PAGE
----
For generations, people have claimed that a glass of warm milk before bed will help you sleep. No one knows for certain when or where this belief began, but it has become an almost universally accepted home remedy. Despite all the available scientific information available to us today, and the subsequent rethinking of many home remedies, no seems to question the truth of this "old wives tale."
Somewhere along the way, someone came up with a scientific explanation for milk's alleged sleep-inducing properties. Basically, it is claimed, warm milk, much like turkey, contains large amounts of the amino acid tryptophan. Tryptophan, when consumed, so the theory goes, triggers a tired, sleepy feeling. Adherents of this theory say that this is why people often have to take naps after a big Thanksgiving dinner.
Anahad O'Connor investigated the scientific claims regarding tryptophan's sleep-inducing effects in an article written for The New York Times. He cites an MIT study which concluded that the problem with the theory is that "to have any soporific effect, tryptophan has to cross the blood-brain barrier. And in the presence of other amino acids, it ends up fighting — largely unsuccessfully — to move across." In other words, because the high levels of protein in both milk and turkey, whatever amount of tryptophan is actually in those foods is rendered inconsequential because of the other amino acids that get in the way of it being absorbed. Furthermore, according to Dr. Michael Breus, the amount of turkey you would have to consume to get enough tryptophan to make you sleepy would be about 40 lbs. The bottom line is that neither turkey nor milk contains enough tryptophan to have significant effect on sleep. Researchers believe that any effect warm milk has on making a person feel sleepy is wholly psychological, or as O'Connor put it, "The routine of drinking a glass of milk before bed can be as soothing as a favorite old blanket."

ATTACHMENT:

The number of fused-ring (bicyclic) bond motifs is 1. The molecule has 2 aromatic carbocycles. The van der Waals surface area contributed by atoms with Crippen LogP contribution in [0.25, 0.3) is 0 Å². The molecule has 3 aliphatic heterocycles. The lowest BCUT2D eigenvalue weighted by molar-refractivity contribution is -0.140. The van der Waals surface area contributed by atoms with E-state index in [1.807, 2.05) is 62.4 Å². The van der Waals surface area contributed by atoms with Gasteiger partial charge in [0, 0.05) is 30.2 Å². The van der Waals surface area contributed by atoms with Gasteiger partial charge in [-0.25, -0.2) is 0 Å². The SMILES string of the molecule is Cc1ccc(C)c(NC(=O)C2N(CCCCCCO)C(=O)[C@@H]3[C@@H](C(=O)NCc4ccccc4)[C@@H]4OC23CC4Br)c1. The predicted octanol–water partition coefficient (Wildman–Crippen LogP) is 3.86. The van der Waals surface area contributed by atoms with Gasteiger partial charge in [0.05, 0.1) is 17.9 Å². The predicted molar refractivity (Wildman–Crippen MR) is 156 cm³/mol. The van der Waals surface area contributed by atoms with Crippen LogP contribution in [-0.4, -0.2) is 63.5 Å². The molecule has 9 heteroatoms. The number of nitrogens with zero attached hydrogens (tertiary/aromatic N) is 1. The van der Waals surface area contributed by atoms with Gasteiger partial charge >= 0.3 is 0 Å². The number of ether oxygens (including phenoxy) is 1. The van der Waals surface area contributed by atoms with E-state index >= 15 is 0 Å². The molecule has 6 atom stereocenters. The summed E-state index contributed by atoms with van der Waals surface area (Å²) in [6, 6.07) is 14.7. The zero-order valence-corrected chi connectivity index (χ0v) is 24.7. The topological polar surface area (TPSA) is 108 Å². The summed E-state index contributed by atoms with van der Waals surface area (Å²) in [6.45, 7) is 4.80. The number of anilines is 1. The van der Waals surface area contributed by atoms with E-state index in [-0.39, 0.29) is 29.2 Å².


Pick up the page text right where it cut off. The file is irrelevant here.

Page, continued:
Foods To Avoid Before Bed
While it's never a good idea to eat right before bed, you especially want to avoid spicy and fatty foods. Spicy foods can lead to indigestion and heartburn in some people, which could keep you awake. Foods high in fat are difficult for your body to digest and can therefore make you feel uncomfortable and unsettled. Some people claim that eating too close to bedtime can lead to nightmares; however, there are currently no conclusive studies demonstrating that connection. Other foods and drinks to be avoided are soda, coffee and chocolate, as all three contain varying levels of caffeine.
Late Night Snacks
According to Dr. Timothy Morgenthaler, writing for the Mayo Clinic, if you are going to have a late night snack, you should target foods such as "a small bowl of oatmeal or cereal with low-fat milk, or yogurt with granola sprinkled on top." These snacks are both healthy and relatively easy to digest. They also provided a satisfied feeling without over-filling you.
Many people like to enjoy a glass of red wine before bed. And most doctors do not advise against it, but it is important to moderate the amount. Wine does have a calming effect of the nerves, which can lead to more peaceful sleep. However, Dr. Morgenthaler cautions against excessive alcohol consumption as a means of getting to sleep. He writes that while alcohol "may initially make you feel sleepy, [it] prevents deeper stages of sleep and often causes you to awaken in the middle of the night." Essentially, drinking in excess will knock you out, but you will not actually be resting.